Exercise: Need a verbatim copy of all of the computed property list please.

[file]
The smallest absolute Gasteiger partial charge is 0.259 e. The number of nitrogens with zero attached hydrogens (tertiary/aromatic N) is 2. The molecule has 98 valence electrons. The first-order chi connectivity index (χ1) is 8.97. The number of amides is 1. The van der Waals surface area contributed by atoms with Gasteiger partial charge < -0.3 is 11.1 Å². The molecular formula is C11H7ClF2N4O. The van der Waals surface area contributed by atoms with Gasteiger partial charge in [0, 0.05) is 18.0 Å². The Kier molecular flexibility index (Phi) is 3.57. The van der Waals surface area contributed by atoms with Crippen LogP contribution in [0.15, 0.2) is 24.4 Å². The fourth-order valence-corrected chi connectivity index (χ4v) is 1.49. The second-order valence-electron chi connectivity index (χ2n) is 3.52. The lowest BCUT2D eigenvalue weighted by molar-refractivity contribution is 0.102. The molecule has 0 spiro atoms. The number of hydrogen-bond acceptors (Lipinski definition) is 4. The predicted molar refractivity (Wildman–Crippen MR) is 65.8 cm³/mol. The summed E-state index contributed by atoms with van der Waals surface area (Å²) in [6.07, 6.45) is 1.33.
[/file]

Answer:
The smallest absolute Gasteiger partial charge is 0.259 e. The number of nitrogens with zero attached hydrogens (tertiary/aromatic N) is 2. The molecule has 98 valence electrons. The first-order chi connectivity index (χ1) is 8.97. The number of amides is 1. The van der Waals surface area contributed by atoms with Gasteiger partial charge < -0.3 is 11.1 Å². The molecular formula is C11H7ClF2N4O. The van der Waals surface area contributed by atoms with Gasteiger partial charge in [0, 0.05) is 18.0 Å². The Kier molecular flexibility index (Phi) is 3.57. The van der Waals surface area contributed by atoms with Crippen LogP contribution in [0.15, 0.2) is 24.4 Å². The fourth-order valence-corrected chi connectivity index (χ4v) is 1.49. The second-order valence-electron chi connectivity index (χ2n) is 3.52. The lowest BCUT2D eigenvalue weighted by molar-refractivity contribution is 0.102. The molecule has 0 spiro atoms. The number of hydrogen-bond acceptors (Lipinski definition) is 4. The predicted molar refractivity (Wildman–Crippen MR) is 65.8 cm³/mol. The summed E-state index contributed by atoms with van der Waals surface area (Å²) in [6.07, 6.45) is 1.33.